Facebook and other social networking websites are to install panic buttons so children can alert the sites' operators if obscene or inappropriate material is posted.
The site is among 140 companies, charities and other groups who have
signed up to new internet standards recommended by Tanya Byron, the government's adviser on online safety. Ed Balls, the schools secretary, and Alan Johnson, the home secretary, will announce the new voluntary code on Tuesday. Gordon Brown may also take
part in the launch.
The panic button system, similar to one already announced by Bebo, requires companies to display prominently on their websites how children can report offensive or inappropriate content and to respond promptly.
provisions include giving parents greater control over how their children use the internet, with sites obliged to provide safe search facilities and controls with which parents can restrict access to offensive or bullying pages.
guidelines will concentrate on websites moderated by staff, such as chatrooms, instant messaging and search websites. Details will be drawn up by the UK Council for Child Internet Safety (UKCCIS), set up following a review by Byron published in March
last year. They will be published in the summer.
|27th July |
Advertising codes for video games updated in response to Tanya Byron's recommendations
Dr Tanya Byron's review, Safer Children in a Digital World , looked at the advertising of video games, its effect on children and the clarity of guidance to the industry.
Advertising codes are the responsibility of two industry
Committees independently administered by the Advertising Standards Authority (ASA):
- the Committee of Advertising Practice (CAP)
- the Broadcast Committee of Practice (BCAP)
The Review made two recommendations to the advertising self-regulatory system, specifically on its rules and guidance:
- …that the video games industry and the advertising industry should work together to ensure consistency of approach between advertising self-regulation and the video games classification systems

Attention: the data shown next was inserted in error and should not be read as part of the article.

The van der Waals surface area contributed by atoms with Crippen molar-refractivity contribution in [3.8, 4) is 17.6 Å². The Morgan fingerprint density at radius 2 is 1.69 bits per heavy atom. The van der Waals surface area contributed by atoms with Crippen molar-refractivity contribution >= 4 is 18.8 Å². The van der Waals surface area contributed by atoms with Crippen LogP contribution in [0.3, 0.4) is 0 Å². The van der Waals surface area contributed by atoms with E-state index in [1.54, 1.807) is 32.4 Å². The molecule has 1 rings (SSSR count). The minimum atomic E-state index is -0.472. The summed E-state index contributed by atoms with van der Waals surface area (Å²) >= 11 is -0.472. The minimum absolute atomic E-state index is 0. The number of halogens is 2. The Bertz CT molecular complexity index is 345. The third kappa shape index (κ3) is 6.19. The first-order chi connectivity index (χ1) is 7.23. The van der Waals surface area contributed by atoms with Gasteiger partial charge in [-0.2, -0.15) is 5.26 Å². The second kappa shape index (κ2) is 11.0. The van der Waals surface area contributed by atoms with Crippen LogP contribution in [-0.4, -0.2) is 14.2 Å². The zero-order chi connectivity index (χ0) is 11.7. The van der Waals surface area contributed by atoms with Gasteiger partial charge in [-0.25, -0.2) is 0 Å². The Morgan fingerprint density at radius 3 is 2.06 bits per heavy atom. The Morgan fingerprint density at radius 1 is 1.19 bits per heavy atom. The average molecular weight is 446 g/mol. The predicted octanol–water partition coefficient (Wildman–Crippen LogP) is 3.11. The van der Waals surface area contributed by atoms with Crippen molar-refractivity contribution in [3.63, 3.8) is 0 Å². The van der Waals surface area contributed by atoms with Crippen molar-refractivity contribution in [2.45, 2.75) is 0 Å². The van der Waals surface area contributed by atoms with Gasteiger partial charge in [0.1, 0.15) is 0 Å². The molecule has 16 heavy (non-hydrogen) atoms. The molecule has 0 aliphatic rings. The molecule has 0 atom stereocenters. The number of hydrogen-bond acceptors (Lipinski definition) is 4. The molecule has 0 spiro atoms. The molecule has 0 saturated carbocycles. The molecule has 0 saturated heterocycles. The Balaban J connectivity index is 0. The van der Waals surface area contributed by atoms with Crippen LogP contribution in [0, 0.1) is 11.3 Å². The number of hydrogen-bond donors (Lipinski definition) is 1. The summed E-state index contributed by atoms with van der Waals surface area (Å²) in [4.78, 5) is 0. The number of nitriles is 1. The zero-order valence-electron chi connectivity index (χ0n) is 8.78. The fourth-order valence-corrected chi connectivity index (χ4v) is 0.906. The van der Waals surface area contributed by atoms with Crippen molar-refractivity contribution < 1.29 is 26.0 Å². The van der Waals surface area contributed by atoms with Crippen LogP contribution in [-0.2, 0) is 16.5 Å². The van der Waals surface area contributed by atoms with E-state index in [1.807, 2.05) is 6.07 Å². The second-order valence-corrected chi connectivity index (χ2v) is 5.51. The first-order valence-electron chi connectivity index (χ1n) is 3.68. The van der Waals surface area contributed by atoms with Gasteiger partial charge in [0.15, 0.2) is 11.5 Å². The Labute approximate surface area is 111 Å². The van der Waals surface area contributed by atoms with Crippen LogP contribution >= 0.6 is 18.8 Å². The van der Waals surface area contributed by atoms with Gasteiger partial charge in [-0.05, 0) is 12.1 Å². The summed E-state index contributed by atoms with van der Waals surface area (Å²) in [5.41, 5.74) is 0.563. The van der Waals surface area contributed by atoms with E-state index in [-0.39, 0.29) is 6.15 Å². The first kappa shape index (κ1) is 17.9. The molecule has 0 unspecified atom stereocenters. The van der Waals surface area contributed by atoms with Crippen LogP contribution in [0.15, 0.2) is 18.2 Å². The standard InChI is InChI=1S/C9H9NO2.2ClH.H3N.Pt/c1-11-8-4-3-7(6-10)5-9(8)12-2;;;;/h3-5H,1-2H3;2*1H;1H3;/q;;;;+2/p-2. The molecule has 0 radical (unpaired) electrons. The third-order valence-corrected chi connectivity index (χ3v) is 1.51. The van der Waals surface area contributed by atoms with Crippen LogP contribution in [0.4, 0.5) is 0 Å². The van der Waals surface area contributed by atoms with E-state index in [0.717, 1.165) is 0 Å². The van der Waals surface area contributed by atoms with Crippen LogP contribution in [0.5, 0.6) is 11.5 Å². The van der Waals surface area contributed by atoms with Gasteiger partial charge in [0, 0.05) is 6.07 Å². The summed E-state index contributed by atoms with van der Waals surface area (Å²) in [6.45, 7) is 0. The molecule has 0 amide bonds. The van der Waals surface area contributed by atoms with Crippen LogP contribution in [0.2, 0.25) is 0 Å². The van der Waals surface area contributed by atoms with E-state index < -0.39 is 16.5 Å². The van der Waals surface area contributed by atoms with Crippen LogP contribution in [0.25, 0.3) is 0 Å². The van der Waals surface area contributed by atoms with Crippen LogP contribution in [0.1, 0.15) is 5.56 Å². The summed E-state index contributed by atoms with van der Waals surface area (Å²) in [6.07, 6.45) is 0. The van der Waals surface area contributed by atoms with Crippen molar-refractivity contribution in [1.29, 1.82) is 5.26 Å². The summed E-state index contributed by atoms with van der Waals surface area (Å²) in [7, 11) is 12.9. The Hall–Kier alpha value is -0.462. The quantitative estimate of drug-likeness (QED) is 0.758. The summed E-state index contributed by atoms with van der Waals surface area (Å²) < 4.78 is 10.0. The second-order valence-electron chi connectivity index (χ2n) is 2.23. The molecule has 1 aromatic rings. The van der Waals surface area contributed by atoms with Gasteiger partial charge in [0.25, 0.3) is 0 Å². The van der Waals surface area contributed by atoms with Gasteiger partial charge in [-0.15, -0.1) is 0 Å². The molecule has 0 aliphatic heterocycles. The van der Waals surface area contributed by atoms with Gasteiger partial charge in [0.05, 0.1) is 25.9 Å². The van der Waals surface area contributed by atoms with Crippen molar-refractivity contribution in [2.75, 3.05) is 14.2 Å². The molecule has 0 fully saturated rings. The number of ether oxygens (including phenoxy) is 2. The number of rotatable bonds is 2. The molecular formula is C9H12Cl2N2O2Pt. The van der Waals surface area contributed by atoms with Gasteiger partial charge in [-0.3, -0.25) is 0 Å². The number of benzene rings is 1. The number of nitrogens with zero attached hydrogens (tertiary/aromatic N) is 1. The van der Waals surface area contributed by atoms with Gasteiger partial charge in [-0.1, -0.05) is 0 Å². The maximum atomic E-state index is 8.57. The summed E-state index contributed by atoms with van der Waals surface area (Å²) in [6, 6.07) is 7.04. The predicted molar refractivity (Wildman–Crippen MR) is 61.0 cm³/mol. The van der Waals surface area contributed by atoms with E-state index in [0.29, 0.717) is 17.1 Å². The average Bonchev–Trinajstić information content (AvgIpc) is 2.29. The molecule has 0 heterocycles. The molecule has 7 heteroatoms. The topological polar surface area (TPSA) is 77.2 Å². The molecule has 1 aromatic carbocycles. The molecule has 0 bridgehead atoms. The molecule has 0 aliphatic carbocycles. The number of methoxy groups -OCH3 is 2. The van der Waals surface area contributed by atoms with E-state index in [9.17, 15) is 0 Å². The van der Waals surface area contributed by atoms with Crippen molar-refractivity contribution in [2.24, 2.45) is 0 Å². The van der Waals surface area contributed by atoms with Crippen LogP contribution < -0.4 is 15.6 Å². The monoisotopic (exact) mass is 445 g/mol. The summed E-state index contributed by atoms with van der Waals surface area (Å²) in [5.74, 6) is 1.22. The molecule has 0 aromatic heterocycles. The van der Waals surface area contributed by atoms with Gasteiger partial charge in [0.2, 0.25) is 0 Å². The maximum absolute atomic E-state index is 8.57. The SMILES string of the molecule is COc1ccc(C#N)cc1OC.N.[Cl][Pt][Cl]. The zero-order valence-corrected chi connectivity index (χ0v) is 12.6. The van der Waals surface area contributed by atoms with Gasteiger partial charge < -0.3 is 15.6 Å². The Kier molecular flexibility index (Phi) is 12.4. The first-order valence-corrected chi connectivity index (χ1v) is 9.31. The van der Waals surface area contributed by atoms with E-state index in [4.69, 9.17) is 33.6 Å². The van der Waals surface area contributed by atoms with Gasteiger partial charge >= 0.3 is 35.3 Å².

… that the advertising and video game industries, and those responsible for the classification of video games should work together to produce CAP and BCAP guidance on the advertising of video games.
The Review also highlighted the granularity of codes and guidance relating to ads for video games and encouraged CAP and BCAP to introduce, during the Code Review, placement and scheduling restrictions on ads for age-rated video games.
The ASA, CAP and BCAP have now actioned Byron's recommendations:
- In 2008, the ASA conducted a Video Games Advertising Survey to assess the compliance rate of advertising for video games against the Codes.
- In its Code Review consultation, BCAP proposed a new scheduling rule for ads for video games, which
mirrors the scheduling restrictions already in place for ads for films and videos. The proposed rule would prevent video games carrying an 18+, 16+ or 15+ rating from being advertising in or adjacent to programmes commissioned for, principally directed
at or likely to appeal particularly to audiences below the age of 16.
- CAP and BCAP have compiled new Guidance, which is intended to help advertisers and media owners on both broadcast and non-broadcast ads for video games. The Guidance draws
together all of CAP and BCAP's existing guidance on ads for video games and films, as well as lessons from relevant ASA adjudications, to provide a useful, central source of information. The Guidance will also apply to ads for films because they too have
the potential to breach the Advertising Codes through unsuitable scheduling or placement or through the content of the ad.
- To assist the advertising industry further, CAP and BCAP will host an Advice:am seminar on video games and films ads on 15
September this year. The seminar will clarify the Codes' requirements on ads for video games and films and to provide a forum for stakeholders to ask questions about those requirements.